Phase change materials exhibit two meta-stable states, namely, a (poly)-crystalline and an amorphous phase of high and low electrical conductivity, respectively. Switching to the amorphous phase (the RESET transition) is typically achieved in less than 50 ns, but requires relatively high current, whereas the transition to the crystalline phase (SET) is slower, on the order of 100-200 ns.
Phase change memory (PCM) scores well in terms of most of the desirable attributes of a universal memory technology.
In particular, it exhibits very good endurance on the order of 1 million cycles or more, moderate retention, and superb scalability to sub-20-nm nodes and beyond. In addition, it is amenable to multilevel-cell storage, thanks to the large resistivity contrast between its SET and RESET states. However, a number of technological challenges need to be addressed for PCM to become universal memory.
Apart from the necessary RESET current reduction and SET speed improvement mentioned above, a significant challenge of PCM technology is a phenomenon known as (short-term) resistance drift: The resistance of a cell is observed to drift upwards in time, with the amorphous state drifting more than its crystalline counterpart.
Drift seriously affects the reliability of multilevel-cell (MLC) storage in PCM because of the reduced sensing margin between adjacent tightly-packed resistance levels. Therefore, effective solutions of the drift issue are a key factor for the cost competitiveness of PCM technology [2010-2].
At IBM Research in Zurich we are working on various aspects of PCM technology, including PCM materials and memory cell modelling, with a focus on the enablement of MLC storage [2011-5], as well as device architectures and system-level integration.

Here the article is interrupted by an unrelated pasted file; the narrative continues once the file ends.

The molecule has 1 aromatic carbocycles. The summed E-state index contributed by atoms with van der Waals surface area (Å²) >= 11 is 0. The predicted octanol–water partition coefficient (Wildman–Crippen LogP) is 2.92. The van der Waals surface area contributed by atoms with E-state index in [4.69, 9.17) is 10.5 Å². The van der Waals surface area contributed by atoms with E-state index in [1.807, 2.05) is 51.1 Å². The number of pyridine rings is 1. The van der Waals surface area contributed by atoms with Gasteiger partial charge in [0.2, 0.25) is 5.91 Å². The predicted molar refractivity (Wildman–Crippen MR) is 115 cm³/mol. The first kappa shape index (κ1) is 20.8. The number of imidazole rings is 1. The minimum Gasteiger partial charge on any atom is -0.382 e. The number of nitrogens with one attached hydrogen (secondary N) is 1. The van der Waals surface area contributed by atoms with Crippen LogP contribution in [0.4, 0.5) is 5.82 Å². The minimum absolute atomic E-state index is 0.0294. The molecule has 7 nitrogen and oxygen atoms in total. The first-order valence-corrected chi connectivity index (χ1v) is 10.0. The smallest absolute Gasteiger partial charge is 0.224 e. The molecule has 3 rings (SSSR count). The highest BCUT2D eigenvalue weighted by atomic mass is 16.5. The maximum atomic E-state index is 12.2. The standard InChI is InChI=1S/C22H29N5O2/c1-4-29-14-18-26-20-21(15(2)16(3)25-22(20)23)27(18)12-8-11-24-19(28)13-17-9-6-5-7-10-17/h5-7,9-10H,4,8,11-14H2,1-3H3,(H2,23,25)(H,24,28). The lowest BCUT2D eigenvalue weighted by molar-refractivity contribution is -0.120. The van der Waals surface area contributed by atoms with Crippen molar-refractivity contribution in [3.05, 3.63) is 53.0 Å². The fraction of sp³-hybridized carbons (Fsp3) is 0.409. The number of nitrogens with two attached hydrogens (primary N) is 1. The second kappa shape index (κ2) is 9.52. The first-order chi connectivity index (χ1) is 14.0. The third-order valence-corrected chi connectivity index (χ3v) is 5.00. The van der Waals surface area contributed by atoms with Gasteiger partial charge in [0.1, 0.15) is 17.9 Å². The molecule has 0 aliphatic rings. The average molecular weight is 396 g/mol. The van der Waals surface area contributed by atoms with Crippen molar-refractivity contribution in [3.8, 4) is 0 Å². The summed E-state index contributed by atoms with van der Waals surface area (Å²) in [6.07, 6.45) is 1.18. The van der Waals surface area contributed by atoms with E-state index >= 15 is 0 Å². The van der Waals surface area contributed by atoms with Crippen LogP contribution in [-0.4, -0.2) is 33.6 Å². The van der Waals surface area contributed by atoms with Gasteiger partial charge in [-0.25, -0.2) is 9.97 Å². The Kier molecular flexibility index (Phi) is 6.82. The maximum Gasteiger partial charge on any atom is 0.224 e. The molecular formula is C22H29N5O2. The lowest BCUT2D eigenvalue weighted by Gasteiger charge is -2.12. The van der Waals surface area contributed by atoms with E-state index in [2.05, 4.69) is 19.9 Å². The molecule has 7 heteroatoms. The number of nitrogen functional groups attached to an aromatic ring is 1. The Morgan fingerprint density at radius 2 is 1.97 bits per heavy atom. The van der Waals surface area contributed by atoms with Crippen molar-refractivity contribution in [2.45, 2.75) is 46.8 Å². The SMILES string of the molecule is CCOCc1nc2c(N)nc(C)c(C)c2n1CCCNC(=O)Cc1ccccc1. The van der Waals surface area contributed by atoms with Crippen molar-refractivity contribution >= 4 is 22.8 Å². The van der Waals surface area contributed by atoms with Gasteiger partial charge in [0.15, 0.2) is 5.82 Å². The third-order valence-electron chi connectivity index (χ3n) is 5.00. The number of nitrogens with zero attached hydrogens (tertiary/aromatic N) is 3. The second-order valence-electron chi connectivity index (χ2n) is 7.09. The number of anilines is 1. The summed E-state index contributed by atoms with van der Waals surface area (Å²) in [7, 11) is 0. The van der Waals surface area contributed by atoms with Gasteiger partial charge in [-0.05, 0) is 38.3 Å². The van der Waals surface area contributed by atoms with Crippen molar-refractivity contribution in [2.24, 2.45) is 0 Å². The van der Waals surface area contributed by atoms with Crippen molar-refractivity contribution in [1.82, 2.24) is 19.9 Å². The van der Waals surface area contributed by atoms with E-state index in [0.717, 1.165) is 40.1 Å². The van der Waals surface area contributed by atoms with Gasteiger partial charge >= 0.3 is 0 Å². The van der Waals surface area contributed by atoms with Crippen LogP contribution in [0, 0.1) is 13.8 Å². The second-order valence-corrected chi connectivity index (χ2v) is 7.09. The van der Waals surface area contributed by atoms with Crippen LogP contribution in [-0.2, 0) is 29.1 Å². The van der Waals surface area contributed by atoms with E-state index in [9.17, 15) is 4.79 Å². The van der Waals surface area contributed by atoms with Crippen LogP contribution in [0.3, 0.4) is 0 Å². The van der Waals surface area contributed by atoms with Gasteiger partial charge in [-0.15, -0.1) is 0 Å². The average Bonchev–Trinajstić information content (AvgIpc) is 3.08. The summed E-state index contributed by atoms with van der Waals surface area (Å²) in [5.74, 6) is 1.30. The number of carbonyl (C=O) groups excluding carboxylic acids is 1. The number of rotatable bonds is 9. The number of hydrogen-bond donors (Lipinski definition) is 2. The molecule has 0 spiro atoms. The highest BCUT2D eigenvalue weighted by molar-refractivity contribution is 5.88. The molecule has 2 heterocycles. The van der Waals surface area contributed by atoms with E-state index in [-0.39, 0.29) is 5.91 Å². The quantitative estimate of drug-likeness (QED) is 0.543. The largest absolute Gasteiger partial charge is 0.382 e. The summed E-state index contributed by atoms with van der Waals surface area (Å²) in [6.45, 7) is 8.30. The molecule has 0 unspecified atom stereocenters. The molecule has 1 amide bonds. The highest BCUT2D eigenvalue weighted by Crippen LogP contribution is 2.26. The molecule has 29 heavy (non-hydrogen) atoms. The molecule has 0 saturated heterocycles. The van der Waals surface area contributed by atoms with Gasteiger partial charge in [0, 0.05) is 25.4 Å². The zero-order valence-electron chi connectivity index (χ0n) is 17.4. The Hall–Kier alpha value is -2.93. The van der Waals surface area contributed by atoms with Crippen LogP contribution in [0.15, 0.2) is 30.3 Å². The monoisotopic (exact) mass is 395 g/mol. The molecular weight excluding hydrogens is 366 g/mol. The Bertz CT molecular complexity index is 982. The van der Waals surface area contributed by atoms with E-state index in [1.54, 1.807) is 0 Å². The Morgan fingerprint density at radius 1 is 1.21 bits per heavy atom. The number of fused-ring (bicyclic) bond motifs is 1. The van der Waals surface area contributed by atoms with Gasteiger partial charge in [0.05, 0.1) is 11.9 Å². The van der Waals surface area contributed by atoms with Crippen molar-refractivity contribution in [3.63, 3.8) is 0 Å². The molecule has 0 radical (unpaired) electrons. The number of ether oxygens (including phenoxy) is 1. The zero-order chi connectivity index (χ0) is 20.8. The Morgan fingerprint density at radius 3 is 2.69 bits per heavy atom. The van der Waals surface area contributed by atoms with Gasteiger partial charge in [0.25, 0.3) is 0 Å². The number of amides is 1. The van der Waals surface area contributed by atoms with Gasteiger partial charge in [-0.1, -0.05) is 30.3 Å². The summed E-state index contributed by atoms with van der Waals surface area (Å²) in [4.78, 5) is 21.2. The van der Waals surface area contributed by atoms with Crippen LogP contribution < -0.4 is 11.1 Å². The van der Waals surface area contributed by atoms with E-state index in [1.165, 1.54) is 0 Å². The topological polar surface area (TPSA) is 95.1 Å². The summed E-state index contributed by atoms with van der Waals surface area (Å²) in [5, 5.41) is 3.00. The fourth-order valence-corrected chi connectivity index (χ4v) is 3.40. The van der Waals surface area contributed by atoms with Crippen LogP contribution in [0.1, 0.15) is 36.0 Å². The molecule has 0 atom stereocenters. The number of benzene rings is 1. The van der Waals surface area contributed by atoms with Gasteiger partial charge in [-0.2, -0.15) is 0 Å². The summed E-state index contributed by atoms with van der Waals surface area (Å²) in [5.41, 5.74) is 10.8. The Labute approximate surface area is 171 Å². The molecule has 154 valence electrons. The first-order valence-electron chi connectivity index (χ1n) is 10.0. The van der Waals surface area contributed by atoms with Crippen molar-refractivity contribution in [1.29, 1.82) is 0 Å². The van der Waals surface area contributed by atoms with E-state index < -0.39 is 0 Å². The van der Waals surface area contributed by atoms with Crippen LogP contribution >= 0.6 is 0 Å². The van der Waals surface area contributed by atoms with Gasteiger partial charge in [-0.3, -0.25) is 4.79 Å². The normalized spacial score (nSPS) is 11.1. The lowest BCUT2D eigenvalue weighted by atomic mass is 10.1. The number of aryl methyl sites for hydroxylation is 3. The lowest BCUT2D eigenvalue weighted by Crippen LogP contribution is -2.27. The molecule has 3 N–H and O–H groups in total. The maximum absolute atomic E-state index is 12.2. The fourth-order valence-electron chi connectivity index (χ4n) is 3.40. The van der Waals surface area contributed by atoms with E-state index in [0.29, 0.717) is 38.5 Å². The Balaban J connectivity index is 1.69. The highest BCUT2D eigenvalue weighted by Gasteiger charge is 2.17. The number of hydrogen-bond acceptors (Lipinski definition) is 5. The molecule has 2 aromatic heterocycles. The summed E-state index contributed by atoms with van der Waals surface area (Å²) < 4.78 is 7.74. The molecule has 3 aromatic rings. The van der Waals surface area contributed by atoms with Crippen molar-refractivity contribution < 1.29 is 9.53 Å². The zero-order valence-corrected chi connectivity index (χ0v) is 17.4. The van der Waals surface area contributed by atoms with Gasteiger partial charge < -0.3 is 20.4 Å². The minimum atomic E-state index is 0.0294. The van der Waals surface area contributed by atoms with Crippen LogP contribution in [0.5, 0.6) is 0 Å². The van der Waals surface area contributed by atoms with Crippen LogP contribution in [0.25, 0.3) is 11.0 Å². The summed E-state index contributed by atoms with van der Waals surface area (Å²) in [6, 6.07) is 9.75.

In particular, we conduct fundamental research on phase change materials to understand their properties and to guide the design of new materials with improved characteristics. We also apply finite element model simulations to study the impact of electrical transport and other material characteristics on memory cells [2013-2, 2013-5, 2013-6, 2014-1, 2014-3, 2014-4].
Furthermore, we engage in experimental characterization of PCM cells in various configurations, from single cells to large (multi-Mbit) cell arrays. Advanced characterization processes provide an abundance of data which serves as input for statistical modeling, and for the definition of effective algorithms that target memory reliability enhancement [2011-1, 2012-1].
We are conducting research into advanced signal processing and coding schemes to improve reliability by means of enabling higher storage capacity, longer data retention and higher endurance [2011-20].
Moreover, we are designing and implementing novel circuitry for PCM chips in order to program and extract the memory cell information reliably, with low latency and efficiently, in terms of implementation area [2011-8, 2011-6, 2011-4, 2011-3, 2011-2, 2014-2, 2013-3].
Our research in memory reliability enhancement has led to the successful demonstration of reliable 2 bits/cell storage and long data retention in large arrays of PCM cells after they have been cycled 1 million times [2013-1, 2015-1].